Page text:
It’s another week along the Southwest Freeway in Houston as Victoria Osteen has embroiled herself in a controversy over remarks about why we worship God. The usual people say the usual things, and the usual fracas ensues, just as it has over much of what her husband Joel says.
I think we’d be better off, rather than attacking her for the falsity of her statement, looking at the truth content of what she said. That truth content speaks as much for the current state of American evangelicalism and Full Gospel Christianity as it does for her own idea.
To start with, strictly speaking God really doesn’t need our worship. In fact, he really doesn’t need us. God’s self-sufficiency is at the core of the Judeo-Christian concept of God. Consider that oft-quoted verse, John 3:16: God didn’t have to save us, or even help us, but out of love he did. Evangelicals frequently undermine that with a mentality of “If we don’t do ___________, the world will end” (or conversely “If we don’t do ____________, the world will not end” in our creeping postmillenialism.) We may be under necessity; God is not.
Second, there is always this contingent in Christianity who can’t stand the idea of someone being happy. I’ve discussed this in the context of the sign of peace at Mass, Islam and that obsessively happy Frenchman, Bossuet. Mohler tells us that happiness cannot bear the weight of the Gospel, but the Gospel can bear the weight of happiness. We must find our happiness in God, and neither Mohler nor the Osteens have got it right on that.
Having said that, it’s certainly correct to accuse her of a weak idea of God-centred worship. But let’s ask ourselves a question as we prepare for our next trip to church as clergy or laity: what are we supposed to be doing on Sunday morning? We call them “worship services” but a little digging will tell us that things are more complicated than that.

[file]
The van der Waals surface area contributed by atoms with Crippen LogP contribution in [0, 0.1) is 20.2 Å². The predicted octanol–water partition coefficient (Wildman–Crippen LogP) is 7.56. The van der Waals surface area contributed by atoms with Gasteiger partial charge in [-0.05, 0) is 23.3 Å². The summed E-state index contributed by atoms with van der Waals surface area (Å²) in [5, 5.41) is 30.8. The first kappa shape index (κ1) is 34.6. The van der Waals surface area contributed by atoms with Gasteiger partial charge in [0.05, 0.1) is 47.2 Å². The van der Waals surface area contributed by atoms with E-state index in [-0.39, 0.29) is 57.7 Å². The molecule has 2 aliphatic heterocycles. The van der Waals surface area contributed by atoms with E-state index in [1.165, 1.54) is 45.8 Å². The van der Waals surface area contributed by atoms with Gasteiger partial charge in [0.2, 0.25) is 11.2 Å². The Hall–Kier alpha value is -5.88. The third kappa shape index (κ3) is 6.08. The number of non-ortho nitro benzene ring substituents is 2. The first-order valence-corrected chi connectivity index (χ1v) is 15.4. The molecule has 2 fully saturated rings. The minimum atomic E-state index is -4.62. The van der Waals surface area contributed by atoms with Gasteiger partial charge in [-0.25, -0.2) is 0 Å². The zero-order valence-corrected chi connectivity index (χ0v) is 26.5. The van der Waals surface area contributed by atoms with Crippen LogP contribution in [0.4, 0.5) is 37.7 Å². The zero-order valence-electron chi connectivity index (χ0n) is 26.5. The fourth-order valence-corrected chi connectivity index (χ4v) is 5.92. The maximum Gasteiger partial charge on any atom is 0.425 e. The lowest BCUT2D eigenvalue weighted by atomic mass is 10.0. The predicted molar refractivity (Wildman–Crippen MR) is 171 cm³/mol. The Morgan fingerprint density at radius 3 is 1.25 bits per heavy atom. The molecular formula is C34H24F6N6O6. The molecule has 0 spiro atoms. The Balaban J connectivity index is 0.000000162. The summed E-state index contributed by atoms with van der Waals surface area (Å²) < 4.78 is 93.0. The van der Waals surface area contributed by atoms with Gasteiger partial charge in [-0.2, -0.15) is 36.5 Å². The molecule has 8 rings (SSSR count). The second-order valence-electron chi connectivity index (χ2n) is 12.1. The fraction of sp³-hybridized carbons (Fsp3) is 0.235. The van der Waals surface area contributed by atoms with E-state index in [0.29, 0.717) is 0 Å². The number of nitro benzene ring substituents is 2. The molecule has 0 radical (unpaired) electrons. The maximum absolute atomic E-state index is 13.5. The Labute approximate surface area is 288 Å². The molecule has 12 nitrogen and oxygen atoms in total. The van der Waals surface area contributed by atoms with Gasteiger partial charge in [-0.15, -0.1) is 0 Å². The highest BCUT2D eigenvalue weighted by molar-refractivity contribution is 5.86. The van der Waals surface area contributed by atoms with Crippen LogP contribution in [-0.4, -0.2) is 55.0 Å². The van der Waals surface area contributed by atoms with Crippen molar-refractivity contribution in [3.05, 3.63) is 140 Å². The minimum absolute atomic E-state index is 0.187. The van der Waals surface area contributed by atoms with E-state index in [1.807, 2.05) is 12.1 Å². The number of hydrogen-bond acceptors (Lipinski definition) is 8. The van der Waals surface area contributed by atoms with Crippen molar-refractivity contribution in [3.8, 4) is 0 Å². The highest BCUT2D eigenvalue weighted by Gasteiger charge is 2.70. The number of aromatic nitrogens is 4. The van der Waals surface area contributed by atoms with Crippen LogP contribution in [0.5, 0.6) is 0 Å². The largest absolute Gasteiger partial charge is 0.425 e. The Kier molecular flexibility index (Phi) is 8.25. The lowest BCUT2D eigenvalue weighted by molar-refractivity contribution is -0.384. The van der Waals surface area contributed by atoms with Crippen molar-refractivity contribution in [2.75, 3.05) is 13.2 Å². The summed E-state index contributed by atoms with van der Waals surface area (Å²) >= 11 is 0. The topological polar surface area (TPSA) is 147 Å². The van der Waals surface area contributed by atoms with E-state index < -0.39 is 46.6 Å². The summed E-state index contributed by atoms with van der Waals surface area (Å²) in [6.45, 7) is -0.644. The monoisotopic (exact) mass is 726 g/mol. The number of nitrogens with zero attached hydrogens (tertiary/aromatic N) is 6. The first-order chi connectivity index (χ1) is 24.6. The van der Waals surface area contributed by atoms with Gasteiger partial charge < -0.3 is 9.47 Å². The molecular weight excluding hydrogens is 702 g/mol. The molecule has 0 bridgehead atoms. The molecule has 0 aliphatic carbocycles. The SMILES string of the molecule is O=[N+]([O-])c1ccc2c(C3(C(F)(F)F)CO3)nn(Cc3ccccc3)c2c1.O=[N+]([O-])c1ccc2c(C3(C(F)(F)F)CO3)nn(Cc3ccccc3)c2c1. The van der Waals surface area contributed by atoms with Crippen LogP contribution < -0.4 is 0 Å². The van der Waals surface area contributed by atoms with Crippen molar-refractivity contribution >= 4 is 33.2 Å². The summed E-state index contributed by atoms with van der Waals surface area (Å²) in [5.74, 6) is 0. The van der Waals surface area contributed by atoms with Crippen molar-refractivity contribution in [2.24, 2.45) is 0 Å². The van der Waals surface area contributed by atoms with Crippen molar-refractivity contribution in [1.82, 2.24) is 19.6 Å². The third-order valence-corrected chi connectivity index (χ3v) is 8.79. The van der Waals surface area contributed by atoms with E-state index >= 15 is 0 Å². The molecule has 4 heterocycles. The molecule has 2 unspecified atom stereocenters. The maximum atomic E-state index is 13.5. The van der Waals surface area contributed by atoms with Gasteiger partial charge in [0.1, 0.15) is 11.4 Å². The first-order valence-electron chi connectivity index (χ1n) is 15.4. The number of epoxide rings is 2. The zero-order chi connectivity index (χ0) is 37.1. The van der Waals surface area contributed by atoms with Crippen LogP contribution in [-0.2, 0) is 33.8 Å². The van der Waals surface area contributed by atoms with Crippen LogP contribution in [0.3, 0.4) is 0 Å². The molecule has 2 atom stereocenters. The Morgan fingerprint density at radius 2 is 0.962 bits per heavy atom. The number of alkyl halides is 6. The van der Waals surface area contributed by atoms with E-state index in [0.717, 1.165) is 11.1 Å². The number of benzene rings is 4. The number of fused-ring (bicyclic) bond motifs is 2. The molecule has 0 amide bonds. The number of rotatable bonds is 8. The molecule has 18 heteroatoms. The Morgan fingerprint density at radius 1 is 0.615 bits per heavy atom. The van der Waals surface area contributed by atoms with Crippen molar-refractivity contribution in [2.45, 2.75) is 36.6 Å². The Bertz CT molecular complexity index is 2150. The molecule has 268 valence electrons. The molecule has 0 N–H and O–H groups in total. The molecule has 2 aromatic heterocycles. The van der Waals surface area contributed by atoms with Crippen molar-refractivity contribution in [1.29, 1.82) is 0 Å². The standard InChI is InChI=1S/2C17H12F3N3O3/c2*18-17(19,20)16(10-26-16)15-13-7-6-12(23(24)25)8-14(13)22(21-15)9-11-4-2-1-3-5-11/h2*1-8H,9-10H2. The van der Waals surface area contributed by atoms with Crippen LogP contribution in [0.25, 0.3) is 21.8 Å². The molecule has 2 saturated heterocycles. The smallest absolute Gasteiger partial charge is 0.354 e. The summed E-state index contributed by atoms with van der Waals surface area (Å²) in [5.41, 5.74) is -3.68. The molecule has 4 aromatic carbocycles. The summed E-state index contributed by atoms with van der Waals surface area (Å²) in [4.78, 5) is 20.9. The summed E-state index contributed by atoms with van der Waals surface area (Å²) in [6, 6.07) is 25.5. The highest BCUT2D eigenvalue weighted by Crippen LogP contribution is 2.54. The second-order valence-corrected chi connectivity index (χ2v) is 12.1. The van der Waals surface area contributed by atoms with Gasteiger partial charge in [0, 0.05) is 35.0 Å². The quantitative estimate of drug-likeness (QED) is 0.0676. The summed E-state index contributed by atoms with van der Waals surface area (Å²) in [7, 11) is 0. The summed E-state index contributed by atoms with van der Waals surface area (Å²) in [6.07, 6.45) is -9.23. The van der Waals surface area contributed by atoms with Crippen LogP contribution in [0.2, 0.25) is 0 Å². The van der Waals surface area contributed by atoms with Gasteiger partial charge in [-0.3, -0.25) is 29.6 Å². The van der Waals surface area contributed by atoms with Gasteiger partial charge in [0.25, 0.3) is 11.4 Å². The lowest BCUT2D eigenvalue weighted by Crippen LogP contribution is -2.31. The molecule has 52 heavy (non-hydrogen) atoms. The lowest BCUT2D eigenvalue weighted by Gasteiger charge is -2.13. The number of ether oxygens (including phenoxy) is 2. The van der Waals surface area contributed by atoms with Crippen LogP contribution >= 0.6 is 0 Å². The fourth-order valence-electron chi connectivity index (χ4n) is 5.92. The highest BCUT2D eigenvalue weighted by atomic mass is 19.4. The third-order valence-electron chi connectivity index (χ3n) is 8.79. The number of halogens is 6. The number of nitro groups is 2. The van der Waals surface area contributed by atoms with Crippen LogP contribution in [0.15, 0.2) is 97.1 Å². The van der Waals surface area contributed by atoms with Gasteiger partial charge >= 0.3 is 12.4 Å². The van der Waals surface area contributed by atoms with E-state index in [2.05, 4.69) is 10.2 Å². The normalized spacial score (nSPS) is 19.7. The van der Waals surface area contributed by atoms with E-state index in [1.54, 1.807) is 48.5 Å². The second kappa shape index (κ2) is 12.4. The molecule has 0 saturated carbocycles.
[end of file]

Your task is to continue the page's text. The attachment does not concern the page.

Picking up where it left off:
The first problem is our definition of “worship,” and things are most complicated with liturgical churches. We use the term “liturgical worship” but the plus of liturgy is that we do a variety of things during one gathering. We have the “liturgy of the Word” which is more instructional than worshipful in nature, and the same can be applied to the homily. We have penitential times. The Eucharist itself is a form of worship but it’s also God ministering to us through the real presence of his Son. So, if properly structured and executed, the liturgy is a tour de force of us meeting God.
Dumping the traditional liturgical structure as the Reformed–and many other–churches do only cuts back on the worshipful aspects of the service. By putting the sermon at the centre of both the service and the pulpit of the church itself, it shifted more of the emphasis to education, instruction and edification. In the hands of the competent, it worked; in the hands of the inept and the heterodox, it didn’t. That may be why Protestantism put so much effort into the splendid hymnody that’s slipping away: it’s the main act of worship in many Protestant services.
Modern Pentecost put worship front and centre into the services. By shifting the emphasis to an experience with God himself, and de-emphasising the content of the sermon, we have the possibility of a wall-to-wall worship. (And, in fact, while attending this, we actually did that for an hour one Sunday night.) Many traditional Pentecostals will remember “no preaching” services fondly; a few churches still experience that.
Unfortunately praise and worship these days, obsession though it is with many pastors and worship leaders, has become more of a production, with a radio-type of model for a new chorus a week, to be learned by a confused congregation. Too much of what we see in churches draws too much of its inspiration from the entertainment industry. What Victoria Osteen says about worship may not sit well with many Christians, but it’s very much the reality in many churches these days.
Mohler also attacks prosperity teaching. While it’s deserved, I think he needs to stop and think that the Southern Baptist Convention worked harder than most to put together a proper, respectable and popular religion, which is prosperity teaching in another form.
Instead of launching a knee-jerk attack on Victoria Osteen, Christians should stop and, during their own worship services, consider this question: “What are we really doing here?” If it’s too much like she describes, it’s time to do something about it.